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Susan Hiller

From Sunday 9 June to Sunday 29 September 2013

For the entire summer, the Synagogue de Delme Contemporary Art Centre is pleased to present a solo exhibition of work by Susan Hiller. An American artist who has lived in London since 1969, Hiller has been one of the most influential artists on the British scene for forty years. Channels was originally produced by Matt's Gallery in London, and is presented in Delme in a French version recorded for the occasion by the Contemporary Art Centre.

Channels is a vast wall of colour and sound constructed from over one hundred analogue televisions, in which blue and grey screens, disembodied voices and crackling white noise are formed into an orchestrated collage of collected testimony on near death experiences. 

The work unfolds and reveals itself gently and by increments: visitors sit and watch the blank screens expectantly as a ballet of subtle colour modulations and shifts occur; then, suddenly, a single voice speaks out, puncturing the white noise with bright clarity. That voice is joined by others, which, rising together form a babble of humanity. The visitor strives to hear individual strands or narratives emanating from the now pulsating screens; the voices ebb and flow, allowing the singular stories of near death, gathered over many years and from all corners of the globe, to address us clearly. 

These multiple anonymous descriptions contain recurring motifs delivered in clear unemotional tones: brightening lights, sudden warmth, hovering over ones own body, the loss of feelings of pain or fear, and encounters with either strangers or long-dead family members who explain it's not yet their time to die, just before they regain consciousness.  Hiller is interested in the marginal and unexplained aspects of human life and experience - the things considered trivial or irrational which modernity often seeks to marginalize or ridicule such as unexplained phenomena, faith or even belief. Hiller offers no judgment as to th "˜truth" behind NDEs but simply presents them as an aspect of human experience, as cultural artefacts, or "social facts". 

While the speakers recount their memories without emotion, the cumulative effect of the testimony and also of the powerful silences during the piece, has a profound emotional effect on the viewer/listener.  Hiller has long been fascinated by the inherently uncanny nature of the disembodied voice, explaining 'I'm interested in the unacknowledged, uncanny ghostliness of recorded sound that makes no distinction between the voices of people long dead and those of the living'. In Channels she explores the relationship between technology, the uncanny and the otherworldly to powerful effect. 

Susan Hiller's working life has been based mainly in London where her groundbreaking installations, multi-screen videos and audio works have achieved international recognition and are widely acknowledged to have had an important influence on younger British artists. In a distinguished career of more than 40 years, she has drawn upon sources as diverse as dreams, postcards, Punch and Judy shows, archives, horror movies and UFO sightings to make innovative and seductive works from ephemeral, sometimes seemingly unimportant items, works that involve the audience as witness to the lacunae and contradictions in our collective cultural life.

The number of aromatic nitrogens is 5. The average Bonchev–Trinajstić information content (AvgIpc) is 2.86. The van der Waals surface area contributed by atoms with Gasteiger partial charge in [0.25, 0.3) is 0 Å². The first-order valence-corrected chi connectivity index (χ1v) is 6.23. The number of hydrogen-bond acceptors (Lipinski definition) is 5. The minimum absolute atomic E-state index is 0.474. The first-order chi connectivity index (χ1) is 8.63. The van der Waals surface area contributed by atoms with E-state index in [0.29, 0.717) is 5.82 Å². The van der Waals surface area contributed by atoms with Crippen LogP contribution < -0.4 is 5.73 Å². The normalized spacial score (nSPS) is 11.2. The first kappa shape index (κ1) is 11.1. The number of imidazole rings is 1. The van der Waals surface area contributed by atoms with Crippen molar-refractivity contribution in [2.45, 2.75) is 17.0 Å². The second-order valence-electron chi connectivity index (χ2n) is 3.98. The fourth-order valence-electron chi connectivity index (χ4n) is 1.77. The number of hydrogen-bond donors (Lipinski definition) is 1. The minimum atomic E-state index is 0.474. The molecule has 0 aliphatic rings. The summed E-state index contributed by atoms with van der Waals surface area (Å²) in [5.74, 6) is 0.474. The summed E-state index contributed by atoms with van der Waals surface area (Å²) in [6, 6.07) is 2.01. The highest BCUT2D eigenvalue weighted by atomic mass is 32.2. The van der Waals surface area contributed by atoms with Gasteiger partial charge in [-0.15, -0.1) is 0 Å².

Marie Cozette



Channels is a Matt’s Gallery, London commission, generously supported by Arts Council England,The Henry Moore Foundation, CAF American Donor Fund, Timothy Taylor Gallery,Integral Memory and Envirocom.

The Synagogue de Delme Contemporary Art Centre wishes to thank Judith Carlton, David Cunningham, Emma Dexter, Adrian Fogarty, Dai Jenkins, Robin Klassnik, Maud Lucien, Adam Milburn, Matt’s Gallery, Timothy Taylor Gallery, Bouche à Oreille association in Metz, the ESAL – the Ecole Supérieure d’Art de Lorraine – Metz campus.



Susan Hiller was born in the United States in 1940. She lives and works in London.

Numerous solo and group exhibitions have been dedicated to her work worldwide, and several retrospectives have surveyed her work as a whole: at the ICA in London in 1986, at Tate Liverpool in 1996 and at Tate Britain in London in 2011. Her works are included numerous public and private collections, including  Musée National d'Art Moderne, Paris; FRAC Bourgogne,Dijon; Centro de Arte Cpntemporanea Inhotim, Minas Gerais; Deutscher Bundestag Art Collection, Berlin; Fundação Serralves, Porto; Ludwig Museum, Cologne; Moderner Museet, Stockholm; Museum of Modern Art, New York; Tate, London; Tokyo Metropolitan Museum of Photography; UBS Bank Collection, Zurich; Victoria and Albert Museum, London.

Susan Hiller has curated several exhibitions. One of them, Dream Machines, was presented in several institutions between 2000 and 2004 and gave rise to an eponymous book. She is the co-author of Dreams: Visions of the Night, published in France by Le Seuil( 1976), and the author of The Dream and The Word  (Blackdog, London,2012,)  and The Provisional Texture of Reality: Selected Talks and Texts (JRP Ringier, Basle, 2008).

Channels is a Matt's Gallery, London commission, generously supported by Arts Council England,The Henry Moore Foundation, CAF American Donor Fund (on behalf of an anonymous donor), Timothy Taylor Gallery, Integral Memory and Envirocom.

Thanks to Judith Carlton, David Cunningham, Emma Dexter, Adrian Fogarty, Dai Jenkins, Robin Klassnik, Maud Lucien, Adam Milburn, the staff at Matt's Gallery, the staff at Timothy Taylor Gallery, the Bouche à Oreille association in Metz, the ESAL - the Ecole Supérieure d'Art de Lorraine - Metz campus.